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I am building an ASP.NET MVC 3 app which will run in Azure. Everything was working well, until I switched to https. Now most of my jQuery plugins and some other javascript are not secure.

I'm using the Datatables library as well as jsTree, watermaks and breadcrumbs. Most of this script is to make our site look appealing.

Is there a way to make this secure? Or is it time to move a very lean javascript site?

Thank you for the help!

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Please describe what you mean by "not secure" –  TristanK Feb 1 '12 at 21:40
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2 Answers

up vote 10 down vote accepted

I serve my entire site over https, jquery included.

The trick is to use a CDN for jQuery that supports https, or deploy the code to your own site and include it from your domain. In code, for example:

<script type="text/javascript" 
        src="https://ajax.googleapis.com/ajax/libs/jquery/1.7.1/jquery.min.js"></script>

Works fine and will show up as a secure element.

Now, is that actually secure? Well, I generally trust Google APIs as a CDN and the content I have is not that crucial - however, if I wished to ensure I had total control of the jQuery deployment, I could just host it myself:

<script type="text/javascript" 
        src="https://mysite.com/static/js/jquery.min.js"></script>

Both will work fine. Bottom line: you do not have to deploy jQuery from the CDN, however, if you want to, at least one of them supports https (others may, I looked no further).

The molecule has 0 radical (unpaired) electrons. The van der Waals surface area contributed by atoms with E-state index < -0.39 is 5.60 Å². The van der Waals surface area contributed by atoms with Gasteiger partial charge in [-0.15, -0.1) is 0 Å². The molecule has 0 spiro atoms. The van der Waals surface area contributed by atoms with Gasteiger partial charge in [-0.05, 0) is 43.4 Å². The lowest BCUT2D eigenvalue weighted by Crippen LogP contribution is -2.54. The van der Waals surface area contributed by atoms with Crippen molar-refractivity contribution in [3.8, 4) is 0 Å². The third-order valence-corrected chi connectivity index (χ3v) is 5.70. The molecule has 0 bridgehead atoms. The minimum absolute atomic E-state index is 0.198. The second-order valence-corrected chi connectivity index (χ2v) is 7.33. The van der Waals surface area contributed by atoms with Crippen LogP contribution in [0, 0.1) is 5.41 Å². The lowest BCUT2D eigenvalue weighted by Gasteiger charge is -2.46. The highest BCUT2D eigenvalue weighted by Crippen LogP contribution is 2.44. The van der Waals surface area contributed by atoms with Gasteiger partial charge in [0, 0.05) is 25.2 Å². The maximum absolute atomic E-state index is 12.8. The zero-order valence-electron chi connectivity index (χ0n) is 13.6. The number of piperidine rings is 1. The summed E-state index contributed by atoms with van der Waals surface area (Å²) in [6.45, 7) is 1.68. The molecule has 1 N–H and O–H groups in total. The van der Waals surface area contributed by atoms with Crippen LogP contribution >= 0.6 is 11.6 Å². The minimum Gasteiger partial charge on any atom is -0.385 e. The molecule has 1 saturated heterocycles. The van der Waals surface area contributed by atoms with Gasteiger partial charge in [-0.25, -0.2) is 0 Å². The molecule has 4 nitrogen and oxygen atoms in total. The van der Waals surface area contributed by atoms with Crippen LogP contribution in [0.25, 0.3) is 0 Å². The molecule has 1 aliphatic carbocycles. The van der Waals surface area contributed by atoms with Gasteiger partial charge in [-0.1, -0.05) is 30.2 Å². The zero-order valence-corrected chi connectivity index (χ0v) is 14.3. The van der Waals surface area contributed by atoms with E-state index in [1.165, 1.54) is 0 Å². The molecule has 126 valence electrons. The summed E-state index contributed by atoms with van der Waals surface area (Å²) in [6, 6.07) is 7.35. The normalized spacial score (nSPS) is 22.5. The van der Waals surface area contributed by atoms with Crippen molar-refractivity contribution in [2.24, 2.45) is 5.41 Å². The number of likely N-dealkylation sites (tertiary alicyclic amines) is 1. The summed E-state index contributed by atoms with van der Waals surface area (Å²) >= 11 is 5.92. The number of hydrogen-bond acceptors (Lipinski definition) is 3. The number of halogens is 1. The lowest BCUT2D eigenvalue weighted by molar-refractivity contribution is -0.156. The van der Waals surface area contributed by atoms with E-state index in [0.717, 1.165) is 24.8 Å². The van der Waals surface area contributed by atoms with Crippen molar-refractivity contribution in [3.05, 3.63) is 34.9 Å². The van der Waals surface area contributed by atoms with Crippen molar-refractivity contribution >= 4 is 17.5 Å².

An aside to consider - one of the reasons for accessing code from the CDN was to always have the latest version of the jQuery code. Deploying it yourself, you do lose this immediacy - you also gain a slight buffer against breaking updates, although hopefully that shouldn't be an issue.

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Thank you for the help, you are exactly right! This was the issue that I suspected, but for some reason over looked it when debuging... I have no Idea how I missed it. –  James Feb 2 '12 at 3:10
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Should also make sure all CSS, pictures and such on the page are also using https src links. –  ewanm89 Feb 2 '12 at 13:32
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Moving to a lean JavaScript site might be a good idea, at least that way you can audit the JavaScript easier and there is a lot less attack area, however you do have to be competent when writing the code.

Which brings me to the other point, what precisely is it with jQuery that isn't secure? Is it just a warning about insecure content on the page, all that means is you aren't loading JavaScript or similar over HTTPS which you should be doing from a copy stored on the server itself, again this way you can audit that copy, finally it might be worth removing any JavaScript classes and functions not actually being used from jQuery (I seriously doubt you are using all of it), we will have to generate a list of all functions called all functions they could call... to do this..

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